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EPA blamed for declining coal industry... proposes even more regulations


(NaturalNews) There is just no arguing the fact that President Barack Obama wants to destroy the coal industry.

From his earliest days on the campaign trail in 2008, in which he pledged to pursue policies that would shutter coal-fired power plants and dramatically increase electricity rates for average Americans, Obama has done all he can to permanently destroy an industry largely responsible for powering our economy and our homes.

Now, his Environmental Protection Agency seeks to seal the deal, despite the fact that mining is a major part of the U.S. economy, both in terms of creating jobs, energy and supporting ancillary businesses.

As noted by Lifezette.com, there are several thousand mines that operate in the United States – mines that produce everything from coal to precious metals such as gold and silver, as well as industrial metals like copper, zinc and iron that are used to make electric vehicles and solar panels.

Most of these mining jobs provide good-paying, middle-class incomes for more than 130,000 miners throughout the country. But a growing number of these operations face the danger of being shut down by over-regulation, thanks to a big, fat, activist government.

Repetitive rules will shutter valuable mining operations

In particular the EPA is proposing new, unnecessary measures that will effectively duplicate existing financial assurance requirements for mine reclamation.

At present, states with heavy mining operations use specific programs to approve required financial assurance. These states, therefore, have a strong, vested interest in ensuring that the natural resources contained within their borders are adequately protected and as such, they employ workers to both appraise and calculate the cost of federal rules and laws that are overseen by the Bureau of Land Management and the U.S. Forest Service.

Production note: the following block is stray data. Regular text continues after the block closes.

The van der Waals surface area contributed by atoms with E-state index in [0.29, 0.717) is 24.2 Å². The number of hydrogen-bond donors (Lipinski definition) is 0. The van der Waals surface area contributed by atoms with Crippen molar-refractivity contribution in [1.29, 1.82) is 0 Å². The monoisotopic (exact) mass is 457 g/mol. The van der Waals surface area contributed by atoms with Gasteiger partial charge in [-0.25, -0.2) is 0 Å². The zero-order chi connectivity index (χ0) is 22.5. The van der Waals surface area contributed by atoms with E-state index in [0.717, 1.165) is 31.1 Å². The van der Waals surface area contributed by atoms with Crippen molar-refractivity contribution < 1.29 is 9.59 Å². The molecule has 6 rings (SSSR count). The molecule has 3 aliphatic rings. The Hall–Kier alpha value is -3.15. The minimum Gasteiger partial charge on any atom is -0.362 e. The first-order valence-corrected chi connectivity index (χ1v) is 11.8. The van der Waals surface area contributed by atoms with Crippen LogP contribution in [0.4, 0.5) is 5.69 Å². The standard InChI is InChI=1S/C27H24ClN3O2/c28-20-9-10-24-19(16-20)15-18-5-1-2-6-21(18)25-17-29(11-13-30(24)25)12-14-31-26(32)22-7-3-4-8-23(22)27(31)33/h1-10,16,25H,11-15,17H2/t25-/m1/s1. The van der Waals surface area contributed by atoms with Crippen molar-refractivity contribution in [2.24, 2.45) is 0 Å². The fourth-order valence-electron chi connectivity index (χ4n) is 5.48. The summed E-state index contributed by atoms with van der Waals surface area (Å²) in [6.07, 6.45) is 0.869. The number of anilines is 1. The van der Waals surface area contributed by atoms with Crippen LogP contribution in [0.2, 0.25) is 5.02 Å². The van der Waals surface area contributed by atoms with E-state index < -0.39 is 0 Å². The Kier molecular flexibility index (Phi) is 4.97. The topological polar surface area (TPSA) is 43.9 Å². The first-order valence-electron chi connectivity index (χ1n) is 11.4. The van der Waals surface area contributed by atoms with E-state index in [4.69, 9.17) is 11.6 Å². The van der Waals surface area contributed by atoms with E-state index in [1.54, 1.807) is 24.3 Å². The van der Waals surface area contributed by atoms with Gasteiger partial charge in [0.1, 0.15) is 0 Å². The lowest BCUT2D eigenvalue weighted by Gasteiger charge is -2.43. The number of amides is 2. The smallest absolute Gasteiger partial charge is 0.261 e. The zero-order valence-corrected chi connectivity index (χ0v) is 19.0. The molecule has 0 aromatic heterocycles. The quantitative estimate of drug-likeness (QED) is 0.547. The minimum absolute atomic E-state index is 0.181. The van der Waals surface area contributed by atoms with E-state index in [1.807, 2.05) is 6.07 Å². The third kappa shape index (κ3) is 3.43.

This is a system that has worked very well for decades, Lifezette.com notes, adding that along the way federal and state laws have evolved to address any deficiencies or problems to ensure the highest level of environmental stewardship. Turns out states love the financial windfall of having mining operations but generally have no interest in seeing land turned into toxic waste.

Enter the Obama EPA.

Now, the agency is working on implementing a new rule that would require additional financial assurance on the part of the hard rock mining industry.

Of course, like most regulations this one sounds reasonable; it would require miners to demonstrate a financial ability to clean up whatever may potentially contaminate water or land. That supposedly ensures that environmental risks are being managed and are thus paid by companies, not taxpayers.

What's ironic is that this is the very same, reasonable approach that states and the federal government are already doing. As such, the EPA's proposed new rule just doesn't make any sense.

Kill coal, and we kill one-third of our energy production

But the proposal is already rankling state legislatures and governors, as well as congressional committees that are charged with overseeing agencies and regulations they write. The concern is not only that the EPA has failed to properly gauge the impact of its action but that imposing a redundant financial burden on mining companies could potentially put at least some of them out of business.

One example, according to Lifezette, is the Hecla Mining Company, a 125-year-old silver mining firm that has successfully permitted, built and then closed a number of mines in the U.S., bringing resources, jobs and other economic benefits to many rural communities.

However, given the additional financial strain that the EPA is proposing, Hecla would likely have been less prolific and successful, meaning many of its mines would never have been built.

But coal mines are also very much at risk since they've specifically targeted by Obama's EPA for burdensome regulations. In April, The Daily Caller published a chart showing how the Obama administration has "killed" the coal industry. In one year alone, the industry lost 7,500 jobs.

And while coal has been blamed for causing environmental damage, U.S. regulations make American coal-fired plants some of the cleanest-burning in the world. And coal, like natural gas, is responsible for creating 33 percent of our electricity, according to the U.S. Energy Information Agency. Hydro-power and other renewables account for just 13 percent, combined.

There may be some good news, however: A federal judge has ruled that the EPA must evaluate the impact its rules would have in coal mining jobs, as is required by U.S. law.





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